Different economic models and evaluation criteria can lead to vastly different policy recommendations, partially undermining their influence. Some models and criteria can imply pathologic or socially unacceptable implications; for example, when evaluating risk, uncertainty, inequalities, and endogenous population. These issues are addressed in a synthesis of the modelling and evaluative perspectives, following the recent advances in climate change economics.

The 2018 School aims at Ph.D. students and Postdocs working on related topics; Ph.D. students are expected to be in the process of writing a thesis chapter on positive or normative aspects of welfare assessment of climate change (or related long-run integrated policy assessment problems). Attendants will present their research and will receive valuable feedback from the other participants as well as from the School lecturers. An assigned tutor will provide individual feedback during consultation time.


Matthew ADLER
Richard A. Horvitz Professor of Law and Professor of Economics, Philosophy and Public Policy, Duke University

Geir ASHEIM (School Co-Coordinator)
Professor of Economics, University of Oslo

Robert E. Kuenne Professor in Economics and Humanities Studies, Princeton University

Professor of Environmental Economics, Tilburg University

Paolo PIACQUADIO (School Co-Coordinator)
Associate Professor of Economics, University of Oslo

Christian TRAEGER
Professor of Economics, University of Oslo


The Summer School is aimed at Ph.D. students who are writing a thesis on the dynamic macro-economics of environmental and resource problems or climate change and Postdocs who want to engage into a highly interactive exchange with experts in the field. Students will be asked to present an advanced version of their research work and will receive valuable feedback from fellow students and from the School professors.

Application is restricted to 2018 EAERE members, both European and non European citizens.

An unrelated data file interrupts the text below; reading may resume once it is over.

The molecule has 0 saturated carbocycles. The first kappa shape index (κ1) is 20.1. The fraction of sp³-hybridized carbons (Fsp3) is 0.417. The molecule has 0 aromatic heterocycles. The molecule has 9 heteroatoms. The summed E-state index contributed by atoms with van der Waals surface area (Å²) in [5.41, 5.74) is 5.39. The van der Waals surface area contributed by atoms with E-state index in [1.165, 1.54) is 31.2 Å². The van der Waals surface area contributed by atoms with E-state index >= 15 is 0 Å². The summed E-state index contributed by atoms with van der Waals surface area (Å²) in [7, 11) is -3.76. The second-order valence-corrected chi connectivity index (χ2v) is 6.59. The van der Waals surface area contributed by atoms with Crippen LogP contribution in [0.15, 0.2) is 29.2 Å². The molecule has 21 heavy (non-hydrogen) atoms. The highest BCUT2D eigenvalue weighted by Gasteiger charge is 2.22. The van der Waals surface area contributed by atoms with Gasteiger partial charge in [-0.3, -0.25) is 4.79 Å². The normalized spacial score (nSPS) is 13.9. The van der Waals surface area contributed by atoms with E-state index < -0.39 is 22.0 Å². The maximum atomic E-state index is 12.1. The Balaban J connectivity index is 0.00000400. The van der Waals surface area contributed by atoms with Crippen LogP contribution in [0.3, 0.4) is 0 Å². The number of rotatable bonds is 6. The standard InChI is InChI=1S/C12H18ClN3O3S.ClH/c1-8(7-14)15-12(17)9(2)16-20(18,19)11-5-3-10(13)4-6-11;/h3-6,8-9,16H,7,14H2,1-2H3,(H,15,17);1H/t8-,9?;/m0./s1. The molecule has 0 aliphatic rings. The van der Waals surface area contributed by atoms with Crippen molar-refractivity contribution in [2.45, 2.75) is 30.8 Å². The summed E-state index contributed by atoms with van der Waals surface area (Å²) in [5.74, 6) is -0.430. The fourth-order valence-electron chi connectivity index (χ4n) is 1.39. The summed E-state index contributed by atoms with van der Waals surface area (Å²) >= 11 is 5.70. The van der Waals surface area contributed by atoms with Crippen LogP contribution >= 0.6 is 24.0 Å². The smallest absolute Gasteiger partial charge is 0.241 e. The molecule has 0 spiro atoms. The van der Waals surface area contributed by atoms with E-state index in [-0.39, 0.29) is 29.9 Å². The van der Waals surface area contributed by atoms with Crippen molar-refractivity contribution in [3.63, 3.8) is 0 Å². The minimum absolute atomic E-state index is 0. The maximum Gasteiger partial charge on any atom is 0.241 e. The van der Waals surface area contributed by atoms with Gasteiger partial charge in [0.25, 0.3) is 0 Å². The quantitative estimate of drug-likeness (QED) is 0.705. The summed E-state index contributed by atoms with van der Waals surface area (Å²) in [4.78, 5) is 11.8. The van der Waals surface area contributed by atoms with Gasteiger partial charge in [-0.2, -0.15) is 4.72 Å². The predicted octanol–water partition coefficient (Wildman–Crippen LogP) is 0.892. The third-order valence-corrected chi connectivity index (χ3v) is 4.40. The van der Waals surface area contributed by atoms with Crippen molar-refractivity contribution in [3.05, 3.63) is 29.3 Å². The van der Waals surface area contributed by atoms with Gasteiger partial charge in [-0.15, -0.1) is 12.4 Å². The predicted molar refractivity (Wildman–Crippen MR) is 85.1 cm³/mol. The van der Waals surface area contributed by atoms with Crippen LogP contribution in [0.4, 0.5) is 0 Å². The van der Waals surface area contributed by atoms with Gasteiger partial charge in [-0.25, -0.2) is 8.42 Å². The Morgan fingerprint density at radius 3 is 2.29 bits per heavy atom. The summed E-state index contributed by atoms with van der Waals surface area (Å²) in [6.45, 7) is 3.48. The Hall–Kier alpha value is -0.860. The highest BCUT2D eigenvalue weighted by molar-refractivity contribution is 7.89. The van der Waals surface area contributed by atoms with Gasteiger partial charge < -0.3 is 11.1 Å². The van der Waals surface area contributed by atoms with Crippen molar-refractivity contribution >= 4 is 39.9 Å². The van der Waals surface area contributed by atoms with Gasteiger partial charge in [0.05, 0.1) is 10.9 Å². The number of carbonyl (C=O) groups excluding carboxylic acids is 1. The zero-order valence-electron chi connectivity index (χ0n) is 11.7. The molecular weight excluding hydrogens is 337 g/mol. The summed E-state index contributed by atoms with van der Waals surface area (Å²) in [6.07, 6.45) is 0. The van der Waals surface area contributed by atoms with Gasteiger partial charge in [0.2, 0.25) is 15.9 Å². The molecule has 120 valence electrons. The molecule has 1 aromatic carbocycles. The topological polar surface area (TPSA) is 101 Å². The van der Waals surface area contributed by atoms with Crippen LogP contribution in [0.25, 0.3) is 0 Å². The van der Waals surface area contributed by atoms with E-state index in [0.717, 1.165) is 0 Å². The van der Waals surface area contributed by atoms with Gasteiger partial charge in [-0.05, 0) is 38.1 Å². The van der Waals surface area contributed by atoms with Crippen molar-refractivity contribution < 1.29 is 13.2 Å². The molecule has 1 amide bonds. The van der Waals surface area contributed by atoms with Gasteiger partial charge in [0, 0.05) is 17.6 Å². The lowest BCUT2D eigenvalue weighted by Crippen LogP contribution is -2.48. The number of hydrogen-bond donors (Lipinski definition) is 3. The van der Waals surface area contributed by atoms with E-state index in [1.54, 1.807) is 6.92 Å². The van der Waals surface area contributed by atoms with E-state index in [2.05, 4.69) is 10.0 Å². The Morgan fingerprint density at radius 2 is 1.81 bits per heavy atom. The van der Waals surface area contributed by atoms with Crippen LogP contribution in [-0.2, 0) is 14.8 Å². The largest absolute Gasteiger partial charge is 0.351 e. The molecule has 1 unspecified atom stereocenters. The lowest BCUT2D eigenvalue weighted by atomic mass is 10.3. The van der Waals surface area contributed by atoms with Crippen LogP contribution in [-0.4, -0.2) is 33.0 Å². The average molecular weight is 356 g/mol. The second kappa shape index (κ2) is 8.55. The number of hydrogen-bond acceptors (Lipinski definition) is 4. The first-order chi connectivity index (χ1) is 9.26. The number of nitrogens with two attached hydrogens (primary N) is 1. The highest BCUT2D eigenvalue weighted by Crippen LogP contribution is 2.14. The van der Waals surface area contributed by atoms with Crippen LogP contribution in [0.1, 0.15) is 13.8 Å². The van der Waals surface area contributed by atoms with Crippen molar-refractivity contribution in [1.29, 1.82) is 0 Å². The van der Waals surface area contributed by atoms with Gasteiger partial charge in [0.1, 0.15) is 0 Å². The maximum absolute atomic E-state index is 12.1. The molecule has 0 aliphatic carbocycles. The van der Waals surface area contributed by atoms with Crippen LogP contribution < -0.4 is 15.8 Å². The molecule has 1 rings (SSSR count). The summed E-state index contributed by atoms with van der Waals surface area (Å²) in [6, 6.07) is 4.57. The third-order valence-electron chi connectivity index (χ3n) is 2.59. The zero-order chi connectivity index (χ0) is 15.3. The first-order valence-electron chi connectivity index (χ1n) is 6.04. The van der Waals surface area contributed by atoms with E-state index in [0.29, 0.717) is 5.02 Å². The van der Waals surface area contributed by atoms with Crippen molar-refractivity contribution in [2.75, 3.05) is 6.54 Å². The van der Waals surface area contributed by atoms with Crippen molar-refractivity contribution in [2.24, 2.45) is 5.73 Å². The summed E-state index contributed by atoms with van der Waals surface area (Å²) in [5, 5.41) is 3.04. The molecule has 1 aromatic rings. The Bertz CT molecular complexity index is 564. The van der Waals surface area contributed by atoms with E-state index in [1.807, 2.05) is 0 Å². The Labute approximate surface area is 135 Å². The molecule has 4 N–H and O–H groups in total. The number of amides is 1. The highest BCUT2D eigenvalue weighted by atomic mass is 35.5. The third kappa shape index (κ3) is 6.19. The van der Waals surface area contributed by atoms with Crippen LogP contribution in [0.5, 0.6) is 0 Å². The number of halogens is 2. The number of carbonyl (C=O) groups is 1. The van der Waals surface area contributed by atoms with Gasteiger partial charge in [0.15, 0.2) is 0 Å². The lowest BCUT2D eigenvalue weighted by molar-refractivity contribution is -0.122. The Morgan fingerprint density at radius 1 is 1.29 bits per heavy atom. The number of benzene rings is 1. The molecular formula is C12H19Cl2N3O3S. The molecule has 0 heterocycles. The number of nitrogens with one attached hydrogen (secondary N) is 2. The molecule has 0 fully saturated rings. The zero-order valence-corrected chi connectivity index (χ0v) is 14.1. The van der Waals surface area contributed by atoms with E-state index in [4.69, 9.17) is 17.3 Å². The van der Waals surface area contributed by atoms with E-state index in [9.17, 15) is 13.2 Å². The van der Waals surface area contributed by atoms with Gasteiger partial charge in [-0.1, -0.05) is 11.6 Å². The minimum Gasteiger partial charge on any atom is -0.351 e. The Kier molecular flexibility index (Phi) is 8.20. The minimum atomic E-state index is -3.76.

The application form, information on participation fee and scholarships, and the Summer School regulations are available in the Summer School website.

Summer School Secretariat
Fondazione Eni Enrico Mattei

2018 Conference of the International Society for Ecological Economics


25-27 June 2018, Mexico City

Ecological Economics and Socio-ecological Movements:
Science, policy, and challenges to global processes in a troubled world

Over the past quarter-century since the ISEE was founded the international community has developed a substantial corpus of law and agreements that recognize our collective responsibility to attend to these serious problems while recognizing the extraordinary diversity of societies in our midst. Our colleagues are engaged in significant efforts to identify and understand the underlying obstacles to implementing effective policies that address the limitations of existing institutions while also searching for new approaches to overcome these problems.

In this vein, we have identified a number of important international issues that Ecological Economists are examining as part of our collective effort. Five problems of particular importance identified by our colleagues are:

  • International capital movements to control natural endowments (land, water, and energy grabbing; biopiracy; ecologically unequal trade) and control social groups
  • International migration in response extreme differences among regions and peoples.
  • Continuing excessive emissions of greenhouse gases at world level in spite of international efforts to reverse the historical trend, combined with remarkable changes in the energy matrix of some countries.
  • Concentration of wealth, income and appropriation of environmental endowments that give rise to conflicts over distribution and provoke “resistance” movements.
  • Threats to biodiversity and the ability of the planet to sustain its natural processes.